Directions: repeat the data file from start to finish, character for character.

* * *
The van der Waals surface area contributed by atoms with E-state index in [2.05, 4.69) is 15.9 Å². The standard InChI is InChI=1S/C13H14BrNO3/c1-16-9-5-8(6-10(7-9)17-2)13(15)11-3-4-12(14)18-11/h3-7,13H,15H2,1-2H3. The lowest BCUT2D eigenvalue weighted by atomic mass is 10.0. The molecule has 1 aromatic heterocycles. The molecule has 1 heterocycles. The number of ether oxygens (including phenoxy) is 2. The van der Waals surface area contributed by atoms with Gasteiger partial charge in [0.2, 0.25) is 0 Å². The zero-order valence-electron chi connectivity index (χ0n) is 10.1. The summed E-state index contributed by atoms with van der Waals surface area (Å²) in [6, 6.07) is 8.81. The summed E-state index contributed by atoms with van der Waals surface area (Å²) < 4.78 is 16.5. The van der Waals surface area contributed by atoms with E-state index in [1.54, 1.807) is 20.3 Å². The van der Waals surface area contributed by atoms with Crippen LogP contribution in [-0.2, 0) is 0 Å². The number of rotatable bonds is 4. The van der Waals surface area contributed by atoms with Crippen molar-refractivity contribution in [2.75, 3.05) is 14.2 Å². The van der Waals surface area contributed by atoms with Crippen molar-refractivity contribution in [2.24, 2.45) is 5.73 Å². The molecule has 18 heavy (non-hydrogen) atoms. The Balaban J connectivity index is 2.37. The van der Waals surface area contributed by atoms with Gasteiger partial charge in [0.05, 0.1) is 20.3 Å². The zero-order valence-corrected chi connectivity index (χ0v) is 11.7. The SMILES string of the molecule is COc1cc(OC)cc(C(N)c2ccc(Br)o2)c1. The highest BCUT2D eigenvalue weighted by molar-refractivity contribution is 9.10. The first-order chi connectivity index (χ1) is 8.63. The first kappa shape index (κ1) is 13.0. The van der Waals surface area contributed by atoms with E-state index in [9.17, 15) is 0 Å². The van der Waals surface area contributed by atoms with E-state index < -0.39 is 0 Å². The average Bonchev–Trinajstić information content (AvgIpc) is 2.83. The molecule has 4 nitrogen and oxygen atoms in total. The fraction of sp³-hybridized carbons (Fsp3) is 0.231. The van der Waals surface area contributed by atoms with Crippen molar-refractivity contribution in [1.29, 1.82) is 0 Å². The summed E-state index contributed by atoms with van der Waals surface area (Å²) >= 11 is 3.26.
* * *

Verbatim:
The van der Waals surface area contributed by atoms with E-state index in [2.05, 4.69) is 15.9 Å². The standard InChI is InChI=1S/C13H14BrNO3/c1-16-9-5-8(6-10(7-9)17-2)13(15)11-3-4-12(14)18-11/h3-7,13H,15H2,1-2H3. The lowest BCUT2D eigenvalue weighted by atomic mass is 10.0. The molecule has 1 aromatic heterocycles. The molecule has 1 heterocycles. The number of ether oxygens (including phenoxy) is 2. The van der Waals surface area contributed by atoms with Gasteiger partial charge in [0.2, 0.25) is 0 Å². The zero-order valence-electron chi connectivity index (χ0n) is 10.1. The summed E-state index contributed by atoms with van der Waals surface area (Å²) in [6, 6.07) is 8.81. The summed E-state index contributed by atoms with van der Waals surface area (Å²) < 4.78 is 16.5. The van der Waals surface area contributed by atoms with E-state index in [1.54, 1.807) is 20.3 Å². The van der Waals surface area contributed by atoms with Crippen LogP contribution in [-0.2, 0) is 0 Å². The number of rotatable bonds is 4. The van der Waals surface area contributed by atoms with Crippen molar-refractivity contribution in [2.75, 3.05) is 14.2 Å². The van der Waals surface area contributed by atoms with Crippen molar-refractivity contribution in [2.24, 2.45) is 5.73 Å². The molecule has 18 heavy (non-hydrogen) atoms. The Balaban J connectivity index is 2.37. The van der Waals surface area contributed by atoms with Gasteiger partial charge in [0.05, 0.1) is 20.3 Å². The zero-order valence-corrected chi connectivity index (χ0v) is 11.7. The SMILES string of the molecule is COc1cc(OC)cc(C(N)c2ccc(Br)o2)c1. The highest BCUT2D eigenvalue weighted by molar-refractivity contribution is 9.10. The first-order chi connectivity index (χ1) is 8.63. The first kappa shape index (κ1) is 13.0. The van der Waals surface area contributed by atoms with E-state index in [9.17, 15) is 0 Å². The van der Waals surface area contributed by atoms with E-state index < -0.39 is 0 Å². The average Bonchev–Trinajstić information content (AvgIpc) is 2.83. The molecule has 4 nitrogen and oxygen atoms in total. The fraction of sp³-hybridized carbons (Fsp3) is 0.231. The van der Waals surface area contributed by atoms with Crippen molar-refractivity contribution in [1.29, 1.82) is 0 Å². The summed E-state index contributed by atoms with van der Waals surface area (Å²) >= 11 is 3.26.